The Itchy Truth About Dry Winter Skin
Susan J. Huang, MD BIDMC Department of Dermatology
JANUARY 07, 2017
It’s a tale as old as winter itself: The days grow shorter, bitter winds descend from the north, and as you wash your hands with greater urgency to keep seasonal germs at bay, your skin cracks, flakes, and fissures like an over-baked holiday cookie.
But what causes dry winter skin, and what can you do about it? Here are some tips for staying healthy and itch-free through the dry days of winter.
What is Dry Skin?
Dry skin is a common problem that tends to become worse in winter, when environmental humidity is low. It’s an ailment that affects people of all ages, regardless of whether there’s a history of skin problems.
A typical cause is when there is not enough moisture in the outermost layer of skin. As this layer of skin loses moisture, it shrinks and contracts, resulting in small cracks that expose the underlying layers of skin to environmental irritants. Dermatologists refer to dry skin as “xerosis” or “asteatosis.”
How Do I Know I Have Dry Skin?
Some telltale signs of dry skin are when your hands feel rough or flaky and the normally fine lines of the skin become more visible. You might even see what look like small cuts in your knuckles or knees.
It’s common for dry skin to occur on the arms, hands, and legs, but it can also affect other areas of the body, resulting in irritation or itching that can interfere with sleep, work, and other regular activities.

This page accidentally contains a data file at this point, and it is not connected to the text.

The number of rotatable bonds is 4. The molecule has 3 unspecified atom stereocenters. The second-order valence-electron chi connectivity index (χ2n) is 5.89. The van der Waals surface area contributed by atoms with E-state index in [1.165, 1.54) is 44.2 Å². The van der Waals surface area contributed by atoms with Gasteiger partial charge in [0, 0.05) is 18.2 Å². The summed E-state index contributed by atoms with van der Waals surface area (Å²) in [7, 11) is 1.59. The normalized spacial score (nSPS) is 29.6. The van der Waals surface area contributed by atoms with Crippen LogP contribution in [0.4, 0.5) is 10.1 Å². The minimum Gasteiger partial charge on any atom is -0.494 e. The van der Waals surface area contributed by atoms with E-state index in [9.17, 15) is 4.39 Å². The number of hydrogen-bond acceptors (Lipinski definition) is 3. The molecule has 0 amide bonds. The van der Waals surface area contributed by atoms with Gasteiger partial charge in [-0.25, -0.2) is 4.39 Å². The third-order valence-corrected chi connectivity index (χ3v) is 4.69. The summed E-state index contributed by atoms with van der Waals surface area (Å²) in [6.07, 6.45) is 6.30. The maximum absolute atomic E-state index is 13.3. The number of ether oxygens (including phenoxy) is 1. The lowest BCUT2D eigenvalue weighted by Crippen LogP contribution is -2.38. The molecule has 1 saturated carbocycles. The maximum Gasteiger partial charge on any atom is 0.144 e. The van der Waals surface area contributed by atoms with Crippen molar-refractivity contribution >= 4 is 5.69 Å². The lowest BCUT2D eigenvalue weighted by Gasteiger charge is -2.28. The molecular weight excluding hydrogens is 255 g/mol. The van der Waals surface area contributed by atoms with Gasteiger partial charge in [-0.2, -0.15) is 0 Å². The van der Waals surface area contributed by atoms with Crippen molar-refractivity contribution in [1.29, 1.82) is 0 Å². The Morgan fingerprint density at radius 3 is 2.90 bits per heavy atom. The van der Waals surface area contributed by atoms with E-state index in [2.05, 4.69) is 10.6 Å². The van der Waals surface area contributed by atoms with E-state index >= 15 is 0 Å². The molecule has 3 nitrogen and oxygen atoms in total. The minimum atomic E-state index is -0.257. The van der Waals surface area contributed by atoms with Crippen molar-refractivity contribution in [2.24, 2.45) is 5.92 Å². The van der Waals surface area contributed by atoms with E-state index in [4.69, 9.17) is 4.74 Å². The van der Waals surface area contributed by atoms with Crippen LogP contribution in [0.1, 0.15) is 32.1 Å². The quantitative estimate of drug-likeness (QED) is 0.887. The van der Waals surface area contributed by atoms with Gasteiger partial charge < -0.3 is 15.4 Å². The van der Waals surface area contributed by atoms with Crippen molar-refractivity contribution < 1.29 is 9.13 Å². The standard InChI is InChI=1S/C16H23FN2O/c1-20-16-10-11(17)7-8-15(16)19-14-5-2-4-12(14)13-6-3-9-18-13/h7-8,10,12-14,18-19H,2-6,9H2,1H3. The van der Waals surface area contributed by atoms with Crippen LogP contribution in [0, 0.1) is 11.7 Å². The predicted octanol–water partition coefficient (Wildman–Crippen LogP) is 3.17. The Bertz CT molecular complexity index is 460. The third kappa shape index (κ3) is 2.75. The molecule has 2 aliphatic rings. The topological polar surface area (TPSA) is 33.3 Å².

Severe dry skin can sometimes cause painful cracks in the skin, which increases the risk of infection and may be associated with a condition called eczema.
How Can I Prevent Dry Skin?
It’s important to consider your routine to identify what causes your dry skin, then take the proper steps to resolve them. Hot showers are one of the most common culprits, as hot water and soap tend to rob skin of its natural defenses and oils. One helpful tip is to try showering in warm water (not hot!) for no more than 10 minutes, and make sure to moisturize within three minutes of gently drying off.
- Add a humidifier to your home. This circulates moisture through the air that will be absorbed by your skin and hair.
- Use an oil-based moisturizer. Oil-based creams seal moisture into the skin and help preserve natural oils when humidity is low.
- Stay hydrated. Drinking enough water each day helps ensure that your body has enough moisture to keep skin healthy.
- Change your cleansing routine. Use milder, gentler cleansers instead of harsh, soap-based scrubs that are likely to dry out your skin.
So stay safe, warm, and well-moisturized. Because even though New England winters can be rough, your skin doesn’t have to be.
Above content provided by Beth Israel Deaconess Medical Center. For advice about your medical care, consult your doctor.